Tough times call for tough decisions – even when they’re not popular. But sometimes those unpopular calls turn out to be the right thing to do. Last week, Fisk University, an historically black college in Nashville, announced that it was dropping its participation in NCAA sports as one part of an effort to deal with the school’s dire financial condition. And we mean dire.
The 142-year-old institution is in debt and operating at a deficit. It spends more on its students than it brings in, and is in real danger of shutting down.
School officials cutting NCAA-sanctioned sports could save $500,000 annually. Currently, according to reports, the school spends $263.075 annually to support its Division III programs, including basketball. (There are no athletic scholarships in DIII.) Revenue? The school says it generated about $10,000 last year, and that was from an NCAA grant awarded for participating in some sports.
Talk about March Madness.
School officials said they’ll replace the intercollegiate sports with a more extensive intramural program. Predictably, some students, faculty, university employees (particularly those in the athletic department) are against the move. “Usually everyone has a homecoming football game,” university senior David Hill recently told Black College Wire. “We just have a basketball game, and now we’re not even going to have that.”
Hill, a physics major, added: “It decreases the camaraderie between students now that you don’t have a function or an event where students get together. It decreases school pride. What are you rooting for, other than your academics?”
Seems plenty to me.
Like other HBCUs, Fisk was founded with a clear mandate: to provide freed slaves and their descendants with an incomparable education and prepare them for leadership in society. The school’s mission talks about its “rich academic experience,” says its faculty and students have a “passion for learning and personal growth.”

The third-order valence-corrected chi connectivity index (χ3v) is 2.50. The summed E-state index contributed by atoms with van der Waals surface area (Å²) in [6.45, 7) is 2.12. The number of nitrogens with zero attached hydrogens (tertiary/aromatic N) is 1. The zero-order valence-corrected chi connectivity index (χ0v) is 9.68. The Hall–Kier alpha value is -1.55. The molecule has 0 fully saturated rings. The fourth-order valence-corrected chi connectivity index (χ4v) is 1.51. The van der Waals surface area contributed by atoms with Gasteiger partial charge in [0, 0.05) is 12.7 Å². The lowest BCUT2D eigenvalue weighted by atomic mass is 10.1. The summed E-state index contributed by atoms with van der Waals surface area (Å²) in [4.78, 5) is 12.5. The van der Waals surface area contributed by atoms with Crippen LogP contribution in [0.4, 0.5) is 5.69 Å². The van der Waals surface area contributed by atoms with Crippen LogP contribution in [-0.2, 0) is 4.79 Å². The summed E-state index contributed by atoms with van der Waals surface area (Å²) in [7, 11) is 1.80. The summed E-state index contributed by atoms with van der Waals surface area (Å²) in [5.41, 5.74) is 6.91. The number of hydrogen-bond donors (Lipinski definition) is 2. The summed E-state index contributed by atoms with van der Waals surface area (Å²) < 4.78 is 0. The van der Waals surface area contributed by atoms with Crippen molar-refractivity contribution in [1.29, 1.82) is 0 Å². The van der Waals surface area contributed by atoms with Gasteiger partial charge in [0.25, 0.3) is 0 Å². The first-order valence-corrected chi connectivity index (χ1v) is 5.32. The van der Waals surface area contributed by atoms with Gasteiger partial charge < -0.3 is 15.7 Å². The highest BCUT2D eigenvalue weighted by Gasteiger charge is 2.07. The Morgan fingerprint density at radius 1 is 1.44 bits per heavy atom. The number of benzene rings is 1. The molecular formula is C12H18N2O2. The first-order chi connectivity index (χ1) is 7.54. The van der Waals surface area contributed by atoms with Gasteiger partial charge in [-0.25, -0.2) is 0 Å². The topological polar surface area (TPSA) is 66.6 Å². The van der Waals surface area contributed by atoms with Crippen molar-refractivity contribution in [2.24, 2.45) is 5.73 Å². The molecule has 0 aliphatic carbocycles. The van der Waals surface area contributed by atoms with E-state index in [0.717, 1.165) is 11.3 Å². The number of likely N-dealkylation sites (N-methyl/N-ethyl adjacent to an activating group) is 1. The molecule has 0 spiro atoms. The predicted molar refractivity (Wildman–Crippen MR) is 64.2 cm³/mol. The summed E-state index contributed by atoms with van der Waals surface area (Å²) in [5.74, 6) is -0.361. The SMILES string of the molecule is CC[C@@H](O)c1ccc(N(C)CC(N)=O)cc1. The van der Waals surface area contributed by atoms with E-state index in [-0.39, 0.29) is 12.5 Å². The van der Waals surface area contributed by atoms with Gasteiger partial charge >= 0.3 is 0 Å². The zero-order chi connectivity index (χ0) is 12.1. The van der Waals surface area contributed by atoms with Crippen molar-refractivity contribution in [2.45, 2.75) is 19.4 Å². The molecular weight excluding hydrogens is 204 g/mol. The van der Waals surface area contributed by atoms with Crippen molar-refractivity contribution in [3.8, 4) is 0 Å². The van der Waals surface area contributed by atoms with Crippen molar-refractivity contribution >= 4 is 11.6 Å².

I’m all for sports and the experiences they provide for young people. I lament the loss of organized sports in our public schools and have fed my family on the industries of professional and collegiate sports. But like many others I also recognize that our passion for sports often exceeds our reason, a notion that is supported on our sports pages nearly every day.
The lives of the Fisk students who will no longer be able to play D-III sports will not be inexorably diminished. Nor will the lives of those students, like the quotable Mr. Hill, who no longer have D-III games to attend (free, if I may add).
Schools throughout the nation – from Miami to Stanford, my alma mater – are arguing over the relative importance of sports on their campuses. As un-winnable as the sports v. education discussion may be, it isn’t likely to subside anytime soon. It just may be eternal.
Leave that argument to them. Let other schools try to wrestle profits out of their athletic programs. HBCUs, frankly, have bigger mandates than simply providing sports teams for a few athletically gifted students. Fisk is right to drop D-III sports in an effort to save its ability to educate students.
Oh, I can see the hair on the backs on some black-college graduates rising now. Sports has played a huge role in the history and growth of many HBCUs. They provided the athletes who broke color barriers in some pro sports and, in recent years, HBCU teams have often proven capable of competing with and beating teams from larger institutions. Just this weekend, baseball teams from Bethune-Cookman and Southern more than held their own against UCLA and USC, two venerable programs that should compete for the national title this season, in MLB’s first Urban Invitational in Los Angeles.
Some HBCUs should play on. Play for the pride. Play for the money. Play for the same reason every other school plays. But with many HBCUs – Fisk isn’t the only one at Defcom 5 when it comes to finances – the priority for those institutions should be fulfilling the school’s founding mandate rather than filling arena or stadium seats, especially when so many larger schools are falling short in educating student athletes.
Fisk is making the right call here, and one can only hope it helps the institution regain its financial footing.
As of its last report, the school had raised $1,032,00 toward a matching grant from the Andrew W. Mellon Foundation, which pledged up to $2 million dollars if the school can raise $4 million by June 30. You may contribute by clicking here.